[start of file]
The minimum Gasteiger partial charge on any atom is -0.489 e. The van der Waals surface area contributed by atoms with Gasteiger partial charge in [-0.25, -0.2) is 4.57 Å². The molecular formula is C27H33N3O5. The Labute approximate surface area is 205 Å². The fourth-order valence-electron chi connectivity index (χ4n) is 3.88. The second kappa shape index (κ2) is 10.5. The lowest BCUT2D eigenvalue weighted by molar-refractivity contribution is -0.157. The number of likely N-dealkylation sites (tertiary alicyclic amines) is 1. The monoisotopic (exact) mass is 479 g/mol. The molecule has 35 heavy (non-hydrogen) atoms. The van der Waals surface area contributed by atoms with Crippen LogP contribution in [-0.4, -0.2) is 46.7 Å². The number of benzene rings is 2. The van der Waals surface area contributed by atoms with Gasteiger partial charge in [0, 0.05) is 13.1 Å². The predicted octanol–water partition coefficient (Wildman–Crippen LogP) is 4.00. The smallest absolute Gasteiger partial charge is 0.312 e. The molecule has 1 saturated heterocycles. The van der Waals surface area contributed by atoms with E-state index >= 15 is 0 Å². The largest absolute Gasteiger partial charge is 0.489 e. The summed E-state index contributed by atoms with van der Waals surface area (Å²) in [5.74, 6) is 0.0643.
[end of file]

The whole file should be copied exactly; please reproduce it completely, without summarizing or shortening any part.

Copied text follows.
The minimum Gasteiger partial charge on any atom is -0.489 e. The van der Waals surface area contributed by atoms with Gasteiger partial charge in [-0.25, -0.2) is 4.57 Å². The molecular formula is C27H33N3O5. The Labute approximate surface area is 205 Å². The fourth-order valence-electron chi connectivity index (χ4n) is 3.88. The second kappa shape index (κ2) is 10.5. The lowest BCUT2D eigenvalue weighted by molar-refractivity contribution is -0.157. The number of likely N-dealkylation sites (tertiary alicyclic amines) is 1. The monoisotopic (exact) mass is 479 g/mol. The molecule has 35 heavy (non-hydrogen) atoms. The van der Waals surface area contributed by atoms with Crippen LogP contribution in [-0.4, -0.2) is 46.7 Å². The number of benzene rings is 2. The van der Waals surface area contributed by atoms with Gasteiger partial charge in [0, 0.05) is 13.1 Å². The predicted octanol–water partition coefficient (Wildman–Crippen LogP) is 4.00. The smallest absolute Gasteiger partial charge is 0.312 e. The molecule has 1 saturated heterocycles. The van der Waals surface area contributed by atoms with E-state index >= 15 is 0 Å². The largest absolute Gasteiger partial charge is 0.489 e. The summed E-state index contributed by atoms with van der Waals surface area (Å²) in [5.74, 6) is 0.0643.